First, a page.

Driving a heavy vehicle and transporting human lives is an important task. We should have specifically designated drivers who can fully focus on this task. We should start a pilot for this and, again, the Government can help provide some funding to kickstart this pilot.
Lastly, as an interim measure of this interim measure, can we at least reduce the limit of 12 hours of working before driving? That can go some way towards reducing the risk of accidents.
In conclusion, Sir, I am asking that: (a) we plot a roadmap to achieve a ban on the transport of workers on the back of lorries; (b) in the interim, we pilot the use of buses to transport workers for the larger construction companies and implement staggered working hours. The Government can help coordinate and provide some funding for this; (c) in the interim, we pilot the use of specifically designated drivers to transport the workers. And in the interim and as soon as possible, look into reducing the limit of 12 hours of working before driving for the workers currently driving the lorries.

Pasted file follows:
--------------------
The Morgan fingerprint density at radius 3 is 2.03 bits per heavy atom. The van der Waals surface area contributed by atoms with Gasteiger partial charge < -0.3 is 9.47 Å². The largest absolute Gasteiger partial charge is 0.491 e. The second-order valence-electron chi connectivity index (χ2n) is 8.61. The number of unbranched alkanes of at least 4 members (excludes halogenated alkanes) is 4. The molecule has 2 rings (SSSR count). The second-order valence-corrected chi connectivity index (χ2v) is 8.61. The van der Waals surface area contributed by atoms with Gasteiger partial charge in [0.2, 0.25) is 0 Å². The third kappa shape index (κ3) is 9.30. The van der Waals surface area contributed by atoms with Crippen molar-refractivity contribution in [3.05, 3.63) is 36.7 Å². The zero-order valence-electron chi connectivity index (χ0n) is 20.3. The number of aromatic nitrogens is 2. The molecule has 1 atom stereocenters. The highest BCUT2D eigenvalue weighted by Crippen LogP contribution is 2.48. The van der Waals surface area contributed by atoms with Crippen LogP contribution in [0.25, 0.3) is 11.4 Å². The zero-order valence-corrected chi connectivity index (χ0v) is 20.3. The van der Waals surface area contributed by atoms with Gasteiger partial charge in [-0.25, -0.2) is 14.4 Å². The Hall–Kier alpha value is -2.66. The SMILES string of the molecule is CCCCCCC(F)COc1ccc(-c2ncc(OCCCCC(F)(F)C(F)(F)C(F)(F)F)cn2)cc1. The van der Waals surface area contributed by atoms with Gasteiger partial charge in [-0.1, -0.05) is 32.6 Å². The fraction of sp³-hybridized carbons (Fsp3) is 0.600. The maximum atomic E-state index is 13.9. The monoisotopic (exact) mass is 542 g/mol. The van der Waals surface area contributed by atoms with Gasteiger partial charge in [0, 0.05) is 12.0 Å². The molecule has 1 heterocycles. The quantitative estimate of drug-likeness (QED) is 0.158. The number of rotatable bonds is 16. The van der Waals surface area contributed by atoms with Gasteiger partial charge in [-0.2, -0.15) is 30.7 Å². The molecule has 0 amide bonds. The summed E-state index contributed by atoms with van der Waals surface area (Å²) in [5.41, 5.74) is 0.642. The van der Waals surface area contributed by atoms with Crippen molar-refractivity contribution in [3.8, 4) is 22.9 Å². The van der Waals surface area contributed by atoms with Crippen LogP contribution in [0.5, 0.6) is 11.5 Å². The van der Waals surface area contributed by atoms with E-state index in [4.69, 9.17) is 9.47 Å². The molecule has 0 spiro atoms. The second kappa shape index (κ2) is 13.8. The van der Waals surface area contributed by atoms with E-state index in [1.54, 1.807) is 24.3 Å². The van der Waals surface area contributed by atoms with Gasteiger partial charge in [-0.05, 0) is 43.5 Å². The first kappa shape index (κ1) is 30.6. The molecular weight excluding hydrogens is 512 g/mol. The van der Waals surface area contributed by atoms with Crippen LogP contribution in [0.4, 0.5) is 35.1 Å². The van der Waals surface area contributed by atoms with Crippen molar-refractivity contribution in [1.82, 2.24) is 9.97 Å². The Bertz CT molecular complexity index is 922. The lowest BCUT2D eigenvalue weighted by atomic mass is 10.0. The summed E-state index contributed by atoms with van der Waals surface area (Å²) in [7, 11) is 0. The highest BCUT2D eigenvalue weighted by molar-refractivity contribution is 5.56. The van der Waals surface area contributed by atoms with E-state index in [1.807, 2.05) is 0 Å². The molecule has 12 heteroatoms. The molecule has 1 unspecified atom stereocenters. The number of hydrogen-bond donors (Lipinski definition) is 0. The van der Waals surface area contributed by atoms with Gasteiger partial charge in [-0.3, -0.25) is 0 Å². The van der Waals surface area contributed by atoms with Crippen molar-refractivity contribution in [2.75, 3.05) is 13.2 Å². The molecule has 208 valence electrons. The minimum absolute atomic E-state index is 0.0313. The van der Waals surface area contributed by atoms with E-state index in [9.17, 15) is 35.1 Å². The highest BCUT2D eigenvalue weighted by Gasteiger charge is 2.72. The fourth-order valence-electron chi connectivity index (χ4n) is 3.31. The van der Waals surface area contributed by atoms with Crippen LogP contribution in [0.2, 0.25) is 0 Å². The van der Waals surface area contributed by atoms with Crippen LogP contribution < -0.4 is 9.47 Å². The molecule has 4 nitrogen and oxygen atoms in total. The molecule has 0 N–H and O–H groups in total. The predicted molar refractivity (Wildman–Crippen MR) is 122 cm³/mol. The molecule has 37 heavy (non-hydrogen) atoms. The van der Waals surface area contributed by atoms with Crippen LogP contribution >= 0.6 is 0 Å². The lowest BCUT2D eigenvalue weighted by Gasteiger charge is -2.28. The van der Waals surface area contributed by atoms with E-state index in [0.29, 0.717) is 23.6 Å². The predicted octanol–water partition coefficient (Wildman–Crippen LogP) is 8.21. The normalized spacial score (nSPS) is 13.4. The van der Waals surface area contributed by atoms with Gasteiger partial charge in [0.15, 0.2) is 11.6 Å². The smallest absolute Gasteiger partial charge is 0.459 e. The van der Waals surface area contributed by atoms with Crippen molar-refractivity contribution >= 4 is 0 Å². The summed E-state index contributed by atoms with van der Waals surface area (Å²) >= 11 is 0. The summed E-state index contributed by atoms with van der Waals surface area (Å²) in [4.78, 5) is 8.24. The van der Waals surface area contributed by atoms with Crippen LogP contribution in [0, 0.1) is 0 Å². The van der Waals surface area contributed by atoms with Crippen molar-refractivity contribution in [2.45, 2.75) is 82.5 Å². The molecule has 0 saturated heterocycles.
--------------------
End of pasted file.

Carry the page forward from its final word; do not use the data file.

I believe everyone in this House and in this country agrees that transporting workers on the back of lorries is not safe. All I am asking is that we treat our workers with the same care that we do for our children and soldiers. Why not? The worker on the back of the lorry is also someone’s child, someone’s loved one. Ms Teo shared in a Facebook comment on a video of workers being transported by lorries that, “Each worker is the son of a faraway family. Like kids in Singapore, he is the apple of his mother’s eye. Accord dignity to the sons who have left their families. It is not a privilege only for Singaporeans. We are better than this.”